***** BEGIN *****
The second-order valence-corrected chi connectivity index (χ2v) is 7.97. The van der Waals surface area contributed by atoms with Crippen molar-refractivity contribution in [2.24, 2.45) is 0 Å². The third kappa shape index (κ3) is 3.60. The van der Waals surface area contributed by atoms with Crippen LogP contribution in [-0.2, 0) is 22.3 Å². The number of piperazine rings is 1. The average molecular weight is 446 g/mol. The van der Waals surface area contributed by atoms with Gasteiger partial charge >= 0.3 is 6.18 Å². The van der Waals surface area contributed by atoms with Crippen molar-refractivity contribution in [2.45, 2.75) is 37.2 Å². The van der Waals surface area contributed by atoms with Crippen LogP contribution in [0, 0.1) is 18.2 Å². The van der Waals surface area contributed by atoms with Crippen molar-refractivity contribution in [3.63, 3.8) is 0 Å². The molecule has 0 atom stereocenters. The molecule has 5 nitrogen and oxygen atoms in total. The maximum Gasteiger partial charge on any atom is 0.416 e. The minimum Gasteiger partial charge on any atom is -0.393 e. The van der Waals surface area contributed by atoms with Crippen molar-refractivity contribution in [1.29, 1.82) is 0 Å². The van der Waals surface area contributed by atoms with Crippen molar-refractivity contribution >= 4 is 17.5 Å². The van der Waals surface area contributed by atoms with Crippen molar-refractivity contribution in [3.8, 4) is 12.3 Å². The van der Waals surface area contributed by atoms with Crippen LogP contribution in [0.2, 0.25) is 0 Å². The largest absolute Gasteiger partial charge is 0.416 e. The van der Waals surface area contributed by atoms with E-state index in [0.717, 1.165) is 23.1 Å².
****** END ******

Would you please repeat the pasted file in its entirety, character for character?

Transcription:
The second-order valence-corrected chi connectivity index (χ2v) is 7.97. The van der Waals surface area contributed by atoms with Crippen molar-refractivity contribution in [2.24, 2.45) is 0 Å². The third kappa shape index (κ3) is 3.60. The van der Waals surface area contributed by atoms with Crippen LogP contribution in [-0.2, 0) is 22.3 Å². The number of piperazine rings is 1. The average molecular weight is 446 g/mol. The van der Waals surface area contributed by atoms with Gasteiger partial charge >= 0.3 is 6.18 Å². The van der Waals surface area contributed by atoms with Crippen molar-refractivity contribution in [2.45, 2.75) is 37.2 Å². The van der Waals surface area contributed by atoms with Crippen LogP contribution in [0, 0.1) is 18.2 Å². The van der Waals surface area contributed by atoms with Crippen molar-refractivity contribution in [3.63, 3.8) is 0 Å². The molecule has 0 atom stereocenters. The molecule has 5 nitrogen and oxygen atoms in total. The maximum Gasteiger partial charge on any atom is 0.416 e. The minimum Gasteiger partial charge on any atom is -0.393 e. The van der Waals surface area contributed by atoms with Crippen molar-refractivity contribution in [1.29, 1.82) is 0 Å². The van der Waals surface area contributed by atoms with Crippen molar-refractivity contribution >= 4 is 17.5 Å². The van der Waals surface area contributed by atoms with Crippen molar-refractivity contribution in [3.8, 4) is 12.3 Å². The van der Waals surface area contributed by atoms with Crippen LogP contribution in [0.2, 0.25) is 0 Å². The largest absolute Gasteiger partial charge is 0.416 e. The van der Waals surface area contributed by atoms with E-state index in [0.717, 1.165) is 23.1 Å².